CRASH connects the gap between construction and mental Health
Mental health issues affect 1 in 4 people across the UK. When you consider the homeless throughout the country, that figure doubles. Within the UK there is also an increase in terminal illness amongst those with mental health issues.
This, is where CRASH comes in.
CRASH is a construction charity that, supported by Patrons, aims to create positive, caring environments for homelessness charities and hospices, with a long term vision of improving the mental wellbeing of vulnerable, homeless individuals.
CRASH also offers support to staff and volunteers, only recently expanding its vision to support hospices and homelessness charities with their building projects.
A person’s surrounding environment, the shape of a building or a room, even the colour of paint can have a positive impact on mental health and to a person’s overall wellbeing. Using this, CRASH has partnered with Dulux Trade, one of its patron companies, to create colour schemes that do just that – improving the health and wellbeing of patients, staff and volunteers.
This is something that Jo McMullen, spokesperson for Dulux Trade, believes that despite there being rebuttals to this concept, a client or patients’ needs outweigh those concerns.
“While these claims are not set in stone, and evidence sometimes conflicts, academic studies can help prove ideas when creating the best possible environment for those suffering from mental health issues,” he said.
“Good design is all about considering the specific needs of the occupants.” He added.
Another Patron company of CRASH, British Gypsum, has launched the Evidence Space website, a website exploring the evidence of design and building user benefits.
Evidence Based Designed (EBD) originated in healthcare, but as a Patron of CRASH, British Gypsum look to use EBD to create caring environments to help improve the wellbeing of individuals.
The recent CRASH renovation of The Pilsdon Community saw British Gypsum, along with other Patrons, donate materials and offer technical and environmental support during the project.
Mental health issues remain something of a challenging topic of conversation for people within the UK, stigma and difficulties fully understanding mental health can often prevent an open dialogue. CRASH aims to break down this difficulty through its construction projects.
"Because we work collaboratively with homelessness and hospice charities on their building projects, CRASH gains a unique insight into the needs of clients, patients, staff and volunteers. Taking these insights and matching them to the expertise of our Patron companies ensures the best possible results are achieved for everyone involved,” says CRASH's Emma Brophy
"Also, enabling others to be directly involved with improving people's lives in this way helps us all to develop a better understanding of some of the issues others face. Understanding breeds tolerance which in turn creates a more open, positive and caring environment not just for vulnerable, homeless and terminally ill people and those who care for them, but society as a whole."
Apprenticeships can bridge skills gap says Autodesk director
The UK construction industry needs 216,800 new workers by 2025 to meet rising demand, according to the Construction Skills Network published by CITB.
Even before Covid-19, it was estimated it needs to attract 400,000 new recruits each year to meet the UK’s infrastructure needs.
But given one in three current construction employees are over 50 there is predicted to be a 20-25% decline in the available workforce over the next decade. And with end of the free movement of people from the EU, it has further limited access to skilled talent.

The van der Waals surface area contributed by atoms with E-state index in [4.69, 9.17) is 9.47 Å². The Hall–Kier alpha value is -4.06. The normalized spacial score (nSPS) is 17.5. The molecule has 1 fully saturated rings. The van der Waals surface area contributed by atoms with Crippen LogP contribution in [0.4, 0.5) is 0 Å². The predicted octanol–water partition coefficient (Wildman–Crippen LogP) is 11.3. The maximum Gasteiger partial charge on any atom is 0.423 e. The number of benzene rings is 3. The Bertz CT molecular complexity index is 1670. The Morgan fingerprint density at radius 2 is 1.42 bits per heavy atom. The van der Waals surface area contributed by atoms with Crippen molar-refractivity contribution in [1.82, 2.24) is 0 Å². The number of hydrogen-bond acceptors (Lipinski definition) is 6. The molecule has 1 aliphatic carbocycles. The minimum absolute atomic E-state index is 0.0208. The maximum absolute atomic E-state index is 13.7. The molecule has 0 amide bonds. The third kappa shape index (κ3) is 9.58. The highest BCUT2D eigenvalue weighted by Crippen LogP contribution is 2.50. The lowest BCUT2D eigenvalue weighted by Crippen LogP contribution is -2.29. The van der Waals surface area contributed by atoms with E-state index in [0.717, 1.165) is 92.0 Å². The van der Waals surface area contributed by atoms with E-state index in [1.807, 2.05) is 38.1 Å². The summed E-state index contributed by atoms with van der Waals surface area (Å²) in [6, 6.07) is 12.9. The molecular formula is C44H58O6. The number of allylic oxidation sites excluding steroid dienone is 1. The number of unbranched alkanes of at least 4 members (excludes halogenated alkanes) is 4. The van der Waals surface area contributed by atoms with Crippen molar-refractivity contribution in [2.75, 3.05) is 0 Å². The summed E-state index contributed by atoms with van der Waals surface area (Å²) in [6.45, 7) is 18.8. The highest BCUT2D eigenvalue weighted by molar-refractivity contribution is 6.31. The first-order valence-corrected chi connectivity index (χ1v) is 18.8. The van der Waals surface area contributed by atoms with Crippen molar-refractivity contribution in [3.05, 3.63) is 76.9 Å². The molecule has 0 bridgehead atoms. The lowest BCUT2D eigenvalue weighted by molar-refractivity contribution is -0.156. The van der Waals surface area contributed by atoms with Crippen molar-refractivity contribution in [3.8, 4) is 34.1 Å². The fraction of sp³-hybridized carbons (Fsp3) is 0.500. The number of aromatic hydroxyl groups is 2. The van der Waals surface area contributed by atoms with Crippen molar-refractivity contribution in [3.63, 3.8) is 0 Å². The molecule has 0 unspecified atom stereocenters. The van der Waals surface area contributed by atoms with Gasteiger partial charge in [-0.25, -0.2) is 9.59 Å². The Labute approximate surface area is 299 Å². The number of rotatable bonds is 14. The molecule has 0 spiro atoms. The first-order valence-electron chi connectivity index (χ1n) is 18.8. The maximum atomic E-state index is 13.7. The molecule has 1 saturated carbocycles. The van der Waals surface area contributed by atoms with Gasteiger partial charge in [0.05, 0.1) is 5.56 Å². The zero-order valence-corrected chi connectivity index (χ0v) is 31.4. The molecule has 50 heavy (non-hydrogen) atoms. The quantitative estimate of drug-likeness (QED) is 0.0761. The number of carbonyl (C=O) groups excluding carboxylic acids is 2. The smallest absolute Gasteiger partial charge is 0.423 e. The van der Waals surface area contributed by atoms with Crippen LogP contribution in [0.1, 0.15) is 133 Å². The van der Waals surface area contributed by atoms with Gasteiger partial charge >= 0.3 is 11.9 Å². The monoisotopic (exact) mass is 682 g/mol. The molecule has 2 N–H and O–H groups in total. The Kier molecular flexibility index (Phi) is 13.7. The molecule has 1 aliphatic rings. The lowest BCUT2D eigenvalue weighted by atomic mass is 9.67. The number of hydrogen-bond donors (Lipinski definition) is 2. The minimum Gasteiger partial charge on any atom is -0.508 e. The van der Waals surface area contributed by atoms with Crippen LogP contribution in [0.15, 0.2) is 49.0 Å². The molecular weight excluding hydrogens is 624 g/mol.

Mike Pettinella, Director, Autodesk Construction Solutions EMEA, believes the solution may be one that is hardly new, but might have taken a back seat during the pandemic.
"Apprenticeships could help us bridge the construction skills gap and meet this rapidly rising demand, and attract a new crop of younger talent to the industry," he said.
"Apprenticeships benefit everyone. For candidates, it’s an opportunity to learn valuable skills without incurring thousands of pounds of student debts. For employers, it’s a chance to train up employees in the competencies that are really needed – combining technical knowledge with collaboration and team work, which are equally important as you enter a new industry. And if you’re a larger company and already required to pay the apprenticeship levy, it makes sense to ensure you’re benefitting from the scheme too."
Marshall Construction recently took on nine new apprenticeships covering various roles. "Some of our previous apprentices have left and started their own businesses, which sets them up for life," said Chairman Robert Marshall. "Most of our current managers came from organic growth within the business whom we have trained to our own standards." Firms such as Barnwood Construction and Keepmoat Homes are also advertising and supporting apprenticeships.
According to the CSN, most English regions will experience an increase in construction workers by 2025, with East Midlands (1.7%) and West Midlands (1.4%) forecast to lead demand. Scotland (1.4%) and Wales (0.7%) are also predicted to fare well. The only region forecast to see a slight decline in workforce is the North East (-0.1%).
Major projects such as HS2 are driving growth in some regions and infrastructure (5.2%) and private housing (6.7%) should see the healthiest pace of expansion by 2025.
The impact of the Fourth Industrial Revolution on the future shape of work will be profound. Modelling by the McKinsey Global Institute on the effects of technology adoption on the UK workforce shows that up to 10 million people, or around 30 percent of all UK workers, may need to transition between occupations or skill levels by 2030.